With Facebook and Google both coming under fire in the last week over false news about the election and its results, the general public seems ready to hold websites accountable for the information they spread. In response, both companies have now said they will crack down on fake news. Some say that's a long time coming.
For Twitter, being held accountable for what its users see means taking care of its problem with abuse.
This is not a new issue by any means; it's one that the company has been fighting literally for years. No matter what it does, it never seems to be enough to stop the trolls yet it can't stop trying. On Tuesday, Twitter announced it was taking even further steps to keep its users safe.
"The amount of abuse, bullying, and harassment we’ve seen across the Internet has risen sharply over the past few years. These behaviors inhibit people from participating on Twitter, or anywhere," the company wrote.
"Abusive conduct removes the chance to see and share all perspectives around an issue, which we believe is critical to moving us all forward. In the worst cases, this type of conduct threatens human dignity, which we should all stand together to protect."
To help combat abuse, Twitter has done three things.
First, it expanded its mute feature. Previously, users could mute accounts they didn't want to see, but now that can extend to specific keywords, phrases, and even entire conversations.
"This is a feature we’ve heard many of you ask for, and we’re going to keep listening to make it better and more comprehensive over time," said Twitter.
Next, while Twitter already allowed users to report abuse directed against themselves, now other users can step in and report if they see someone else being attacked.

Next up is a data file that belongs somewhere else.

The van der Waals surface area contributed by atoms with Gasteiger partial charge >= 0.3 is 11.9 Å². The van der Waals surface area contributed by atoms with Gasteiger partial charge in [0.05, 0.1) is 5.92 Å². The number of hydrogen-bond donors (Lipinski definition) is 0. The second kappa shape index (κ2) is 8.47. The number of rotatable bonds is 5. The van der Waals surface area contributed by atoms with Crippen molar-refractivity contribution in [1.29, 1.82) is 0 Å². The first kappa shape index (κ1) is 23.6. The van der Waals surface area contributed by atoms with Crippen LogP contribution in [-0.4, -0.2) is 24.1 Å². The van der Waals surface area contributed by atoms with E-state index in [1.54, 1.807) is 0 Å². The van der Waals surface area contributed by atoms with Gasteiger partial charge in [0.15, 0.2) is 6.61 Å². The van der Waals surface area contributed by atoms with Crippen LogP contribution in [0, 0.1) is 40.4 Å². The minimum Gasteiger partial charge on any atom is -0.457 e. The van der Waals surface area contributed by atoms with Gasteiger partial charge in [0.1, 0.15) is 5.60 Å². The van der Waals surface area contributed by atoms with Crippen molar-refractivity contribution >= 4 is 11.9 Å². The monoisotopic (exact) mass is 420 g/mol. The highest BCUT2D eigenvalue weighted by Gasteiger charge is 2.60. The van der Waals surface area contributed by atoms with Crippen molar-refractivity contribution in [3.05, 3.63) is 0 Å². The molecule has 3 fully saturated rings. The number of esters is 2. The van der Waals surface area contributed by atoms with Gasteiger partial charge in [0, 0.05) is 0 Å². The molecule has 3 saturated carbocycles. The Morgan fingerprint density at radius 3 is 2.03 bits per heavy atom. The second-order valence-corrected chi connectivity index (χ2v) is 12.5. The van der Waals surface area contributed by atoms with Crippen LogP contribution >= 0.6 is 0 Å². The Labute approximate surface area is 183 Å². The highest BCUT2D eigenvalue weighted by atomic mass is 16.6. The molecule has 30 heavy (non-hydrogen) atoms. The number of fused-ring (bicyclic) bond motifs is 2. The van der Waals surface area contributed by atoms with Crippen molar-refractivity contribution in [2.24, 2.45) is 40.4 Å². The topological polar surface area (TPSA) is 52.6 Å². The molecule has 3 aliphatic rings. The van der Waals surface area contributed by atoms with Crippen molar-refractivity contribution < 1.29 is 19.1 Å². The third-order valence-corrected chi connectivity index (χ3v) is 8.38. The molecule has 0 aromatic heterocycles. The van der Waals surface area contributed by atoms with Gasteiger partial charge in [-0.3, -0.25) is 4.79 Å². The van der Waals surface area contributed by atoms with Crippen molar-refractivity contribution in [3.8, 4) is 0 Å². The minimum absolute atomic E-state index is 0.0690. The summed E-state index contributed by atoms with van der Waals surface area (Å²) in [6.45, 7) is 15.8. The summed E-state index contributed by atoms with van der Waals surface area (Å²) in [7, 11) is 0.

"This will improve our ability to process these reports, which helps reduce the burden on the person experiencing the abuse, and helps to strengthen a culture of collective support on Twitter," the company said.
Third, the company has gone and retrained its entire support team on what its anti-abuse policies are, while also improving its internal tools and systems in order to deal more effectively with this conduct when it’s reported to us."
Abuse on Twitter
The issue of abuse on Twitter rose to the surface in a big way earlier this year after conservative writer Milo Yiannopoulos led a campaign against Ghostbusters star Leslie Jones. She was forced off the site by racist users, though she did eventually come back.
A lengthy piece by Buzzfeed then documented 10 years of the company apparently failing in this regard. Twitter, of course, desputed this premise, since it has been making an effort to fix the problem, but the company itself has even admitted its own failure in this department.
It was three years ago that Twitter came under scruntiny after Caroline Criado-Perez, a freelance journalist, as well as the co-founder of thewomensroom.org.uk and the Week Woman blog, was barraged with a series of rape threats following her successful campaign to get Jane Austen's face onto the 10 pound note.
It was two years ago that Zelda Williams, the daughter of Robin Williams, was also forced off the site following harassment and abuse after the death of her father. At the time ,Twitter said it would be reviewing some of its user protect policies, to stop something similar happening to other members in the future, yet abuse on the site has continued, and likely gotten worse.
In 2015, then-CEO Dick Costolo admitted how Twitter had failed in its efforts to keep users safe.
"We suck at dealing with abuse and trolls on the platform, and we've sucked at it for years. It's no secret, and the rest of the world talks about it every day. We lose core user after core user by not addressing simple trolling issues that they face every day," he wrote in an internal memo.
"I'm frankly ashamed of how poorly we've dealt with this issue during my tenure as CEO. It's absurd. There's no excuse for it. I take full responsibility for not being more aggressive on this front. It's nobody else's fault but mine, and it's embarrassing."
The abuse problem on Twitter is so prevalent, in fact, that it is said to be one of the reasons that Disney decided not to buy the company earlier this year.
(Image source: themarysue.com)